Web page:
21st Century
The Future
World Travel
Books & Film
Original Fiction
Opinion & Lifestyle
Politics & Living
Film Space
Movies in depth
Kid's Books
Reviews & stories

The International Writers Magazine: Mystery and Myth

Al-Khazneh and the legend of the Grail
Piotr Wesolowski

"... who drinks the water I shall give him,' says the Lord, ‘ will have a spring inside him welling up for eternal life." Indiana Jones and the Last Crusade (1989) Paramount

When the race for the Holy Grail led the adventurous archaeologist to the very threshold of Petra’s al-Khazneh, the film’s critics wished to cry for justice from Heavens. ‘Feeding on a long forgotten heresy, ’ they argued, ‘Spielberg trivialized one of Christianity’s most important myths,’.

However, those more familiar with the history of the sacred vessel were likely aware of the ancient connection. From the Middle Ages on, scholars sough in vain to locate the miraculous chalice. Many traced it back to the British Isles and saw it engulfed in the mists of the Arthurian legend. Some though, interestingly, claim that the thread that began at Golgotha ends within the walls of the lost city of Petra and, precisely, in the interior of al-Khazneh - a monumental temple hewed entirely in a glaringly pink rock.

"Let them bring me to your Holy Mountain where you dwell, across the desert, through the mountain, to the Canyon of the Crescent Moon, to the temple where the cup that holds the blood of Jesus Christ resides forever."
Soon after the crucifixion of Jesus, an ancient legend has it, when in the company of Joseph of Arimathea, Mary Magdalene fled the Roman persecution; she deposited the sacred cup in the safety of Petra’s al-Khazneh. And yet, though nearly at the crossroads of many crusades, the legendary temple was never found. Neither was the Grail.

When in 1826 the Swiss adventurer, and archaeologist, Johann Ludwig Burckhardt, finally discovered the location of the "rose-red city half as old as time," and a dark , crescent-shaped canyon led him to the threshold of a stunningly beautiful temple, save for an odd rusted Roman coin and broken pottery, its interior was empty.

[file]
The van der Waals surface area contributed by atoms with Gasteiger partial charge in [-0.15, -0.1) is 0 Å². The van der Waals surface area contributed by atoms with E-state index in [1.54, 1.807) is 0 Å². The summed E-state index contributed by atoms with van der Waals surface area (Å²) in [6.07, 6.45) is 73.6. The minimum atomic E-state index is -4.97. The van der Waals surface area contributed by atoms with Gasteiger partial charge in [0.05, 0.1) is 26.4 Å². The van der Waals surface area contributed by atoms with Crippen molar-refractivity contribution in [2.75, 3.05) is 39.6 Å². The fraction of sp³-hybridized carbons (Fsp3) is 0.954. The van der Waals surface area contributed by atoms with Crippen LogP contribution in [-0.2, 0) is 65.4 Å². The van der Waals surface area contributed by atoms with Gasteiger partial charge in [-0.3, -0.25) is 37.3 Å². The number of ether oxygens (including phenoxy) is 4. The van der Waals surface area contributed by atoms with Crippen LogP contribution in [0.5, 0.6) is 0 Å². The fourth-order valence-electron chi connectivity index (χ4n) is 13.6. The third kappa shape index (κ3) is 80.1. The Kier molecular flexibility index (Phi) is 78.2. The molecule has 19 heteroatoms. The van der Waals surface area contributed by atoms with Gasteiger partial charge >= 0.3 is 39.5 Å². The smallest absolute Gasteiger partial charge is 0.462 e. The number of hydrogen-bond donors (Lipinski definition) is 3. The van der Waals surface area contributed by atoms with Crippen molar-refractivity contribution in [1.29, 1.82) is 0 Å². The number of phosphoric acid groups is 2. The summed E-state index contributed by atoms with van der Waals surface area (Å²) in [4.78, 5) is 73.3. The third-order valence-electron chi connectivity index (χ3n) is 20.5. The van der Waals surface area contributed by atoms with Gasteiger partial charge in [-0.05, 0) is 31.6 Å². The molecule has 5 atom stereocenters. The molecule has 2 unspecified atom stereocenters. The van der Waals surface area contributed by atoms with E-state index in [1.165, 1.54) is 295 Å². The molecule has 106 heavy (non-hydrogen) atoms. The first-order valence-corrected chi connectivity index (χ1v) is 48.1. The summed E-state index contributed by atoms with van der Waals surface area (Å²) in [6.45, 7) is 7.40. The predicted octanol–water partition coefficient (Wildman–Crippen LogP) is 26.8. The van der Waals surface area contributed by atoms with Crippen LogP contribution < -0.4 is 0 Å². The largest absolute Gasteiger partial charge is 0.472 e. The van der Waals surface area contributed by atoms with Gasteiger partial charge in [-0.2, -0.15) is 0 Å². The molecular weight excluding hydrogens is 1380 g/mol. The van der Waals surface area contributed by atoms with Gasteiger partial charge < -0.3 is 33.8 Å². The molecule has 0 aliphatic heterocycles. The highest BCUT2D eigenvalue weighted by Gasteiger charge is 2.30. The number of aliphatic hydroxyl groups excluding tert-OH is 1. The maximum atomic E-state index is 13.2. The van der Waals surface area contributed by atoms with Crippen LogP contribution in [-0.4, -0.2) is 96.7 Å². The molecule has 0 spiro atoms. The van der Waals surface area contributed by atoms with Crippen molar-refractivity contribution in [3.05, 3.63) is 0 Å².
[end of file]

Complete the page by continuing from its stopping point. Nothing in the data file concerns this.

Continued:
Mentioned in various chronicles as early as the first century BC and featured on the maps of the Roman Empire, yet lost for centuries, Petra was found, but the myth linking it to the Grail fell short of materializing and soon slipped into a long oblivion.What is more, recently, another giant of popular culture, Dan Brown placed the Grail, or Santgraal, in the crypt of the Scottish Rosselyn Chapel - though no longer a chalice, the cup used by Christ during the Last Super, and/or the same cup where Mary Magdalene collected His blood - but His own child, a daughter. No matter how implausible, the story of Santgraal alludes again to a legendary journey: Joseph of Arimathea allegedly travelled to Britain where his missionary work appears reported in the oldest chronicles. Thus the story of the Grail moves away from the desserts of Jordan, Petra and al-Khazneh to re-emerge in the village of Roslin in the Edinburgh outskirts.

Importantly, the search for the sacred relic continues; "The quest for the Grail is not archaeology" as Henry Jones states, "It's a race against evil." and its true location may lie elsewhere - not in the wadies between the Dead and the Red Sea, nor in the Scottish Highlands, but everywhere - "Lift the rock and you shall find me."

© Piotr Wesolowski January 2009

More Places


© Hackwriters 1999-2009 all rights reserved - all comments are the writers' own responsibility - no liability accepted by or affiliates.